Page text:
Driving across Alabama with a portable studio, I invite people I meet to tell me a personal story of love, anguish, triumph, joy, or awe, and ask them if I can photograph them and make an audio recording, that I later combine in 1-2 minute videos. The length of each video makes for longer than the average viewing time for portraiture, challenging viewers to discover empathy.

Human emotions such as empathy are closely linked to our perceptions. The discovery of empathy, in particular, is more likely when both visual and audio elements are working together. The best way to know how someone is feeling is visually, by looking in their eyes, and aurally, by listening to their voice. 

Texting and email, arguably our most prevalent methods of communication today, are convenient but make detecting emotion more challenging. Also arguably prevalent, is the lack of empathy in our world today. Are we losing this human ability because we don’t take time to truly listen to and see each other?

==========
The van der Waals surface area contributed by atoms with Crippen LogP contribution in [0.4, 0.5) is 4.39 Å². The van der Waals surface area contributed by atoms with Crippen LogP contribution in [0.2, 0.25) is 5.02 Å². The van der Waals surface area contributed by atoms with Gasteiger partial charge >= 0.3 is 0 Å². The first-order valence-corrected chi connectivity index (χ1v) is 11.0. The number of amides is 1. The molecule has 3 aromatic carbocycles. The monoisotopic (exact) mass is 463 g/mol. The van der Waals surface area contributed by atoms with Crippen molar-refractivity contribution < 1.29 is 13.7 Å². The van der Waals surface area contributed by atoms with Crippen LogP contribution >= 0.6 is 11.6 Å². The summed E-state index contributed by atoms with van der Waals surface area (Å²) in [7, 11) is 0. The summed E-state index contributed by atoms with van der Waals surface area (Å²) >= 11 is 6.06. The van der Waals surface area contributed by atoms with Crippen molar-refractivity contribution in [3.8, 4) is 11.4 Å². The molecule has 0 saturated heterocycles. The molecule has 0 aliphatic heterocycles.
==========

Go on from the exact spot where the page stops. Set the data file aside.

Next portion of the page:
I hope to challenge viewers into slowing down, to see and hear those shared human commonalities that can lead to better understanding and appreciation for others, and that form the basis of communication, to experience how the audio portraits, in aggregate, become an expression of familiar, shared human emotions and states of mind; common narratives distilled into a single collective image of humanity.

The portraits are close-ups, against the same background, in natural light allowing me to engage with the unique, enduring possibilities inherent in formal photographic portraiture and the imperfectible act of reading a face, in which, viewers, in turn, can recognize aspects of their own emotions.

In recording people’s stories, we sit facing each other, almost knee-to-knee, and definitely eye-to-eye. I stay silent and look and listen.

(Desktop viewing is best. On phones and tablets the images and audio show in different windows.)